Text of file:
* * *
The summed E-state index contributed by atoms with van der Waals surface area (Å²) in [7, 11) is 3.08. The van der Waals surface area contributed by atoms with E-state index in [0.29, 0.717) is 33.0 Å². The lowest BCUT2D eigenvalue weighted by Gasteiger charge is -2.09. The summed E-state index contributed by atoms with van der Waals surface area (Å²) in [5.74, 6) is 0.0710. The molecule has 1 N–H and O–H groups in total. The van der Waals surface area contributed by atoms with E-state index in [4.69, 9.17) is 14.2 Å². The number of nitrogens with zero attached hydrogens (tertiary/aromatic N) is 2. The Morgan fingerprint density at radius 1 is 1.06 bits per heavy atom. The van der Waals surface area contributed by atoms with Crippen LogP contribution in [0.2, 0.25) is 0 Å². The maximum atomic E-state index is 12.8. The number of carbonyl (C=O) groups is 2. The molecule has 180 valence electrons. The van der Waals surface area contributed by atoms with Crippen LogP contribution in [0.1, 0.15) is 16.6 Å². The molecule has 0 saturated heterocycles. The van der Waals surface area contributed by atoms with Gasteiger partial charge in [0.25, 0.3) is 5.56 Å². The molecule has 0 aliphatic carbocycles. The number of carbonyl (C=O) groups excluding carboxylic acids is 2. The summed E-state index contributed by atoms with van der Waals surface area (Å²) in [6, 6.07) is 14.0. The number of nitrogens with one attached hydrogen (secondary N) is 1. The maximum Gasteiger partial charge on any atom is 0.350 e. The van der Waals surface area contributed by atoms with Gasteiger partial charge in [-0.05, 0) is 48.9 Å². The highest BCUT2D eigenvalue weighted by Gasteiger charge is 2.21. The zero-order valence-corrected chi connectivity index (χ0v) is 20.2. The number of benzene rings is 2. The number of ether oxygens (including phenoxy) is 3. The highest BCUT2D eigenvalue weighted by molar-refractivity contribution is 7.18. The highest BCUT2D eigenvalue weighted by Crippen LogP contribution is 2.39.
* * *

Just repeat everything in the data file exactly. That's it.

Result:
The summed E-state index contributed by atoms with van der Waals surface area (Å²) in [7, 11) is 3.08. The van der Waals surface area contributed by atoms with E-state index in [0.29, 0.717) is 33.0 Å². The lowest BCUT2D eigenvalue weighted by Gasteiger charge is -2.09. The summed E-state index contributed by atoms with van der Waals surface area (Å²) in [5.74, 6) is 0.0710. The molecule has 1 N–H and O–H groups in total. The van der Waals surface area contributed by atoms with E-state index in [4.69, 9.17) is 14.2 Å². The number of nitrogens with zero attached hydrogens (tertiary/aromatic N) is 2. The Morgan fingerprint density at radius 1 is 1.06 bits per heavy atom. The van der Waals surface area contributed by atoms with Crippen LogP contribution in [0.2, 0.25) is 0 Å². The maximum atomic E-state index is 12.8. The number of carbonyl (C=O) groups is 2. The molecule has 180 valence electrons. The van der Waals surface area contributed by atoms with Crippen LogP contribution in [0.1, 0.15) is 16.6 Å². The molecule has 0 saturated heterocycles. The van der Waals surface area contributed by atoms with Gasteiger partial charge in [0.25, 0.3) is 5.56 Å². The molecule has 0 aliphatic carbocycles. The number of carbonyl (C=O) groups excluding carboxylic acids is 2. The summed E-state index contributed by atoms with van der Waals surface area (Å²) in [6, 6.07) is 14.0. The number of nitrogens with one attached hydrogen (secondary N) is 1. The maximum Gasteiger partial charge on any atom is 0.350 e. The van der Waals surface area contributed by atoms with Gasteiger partial charge in [-0.05, 0) is 48.9 Å². The highest BCUT2D eigenvalue weighted by Gasteiger charge is 2.21. The zero-order valence-corrected chi connectivity index (χ0v) is 20.2. The number of benzene rings is 2. The number of ether oxygens (including phenoxy) is 3. The highest BCUT2D eigenvalue weighted by molar-refractivity contribution is 7.18. The highest BCUT2D eigenvalue weighted by Crippen LogP contribution is 2.39.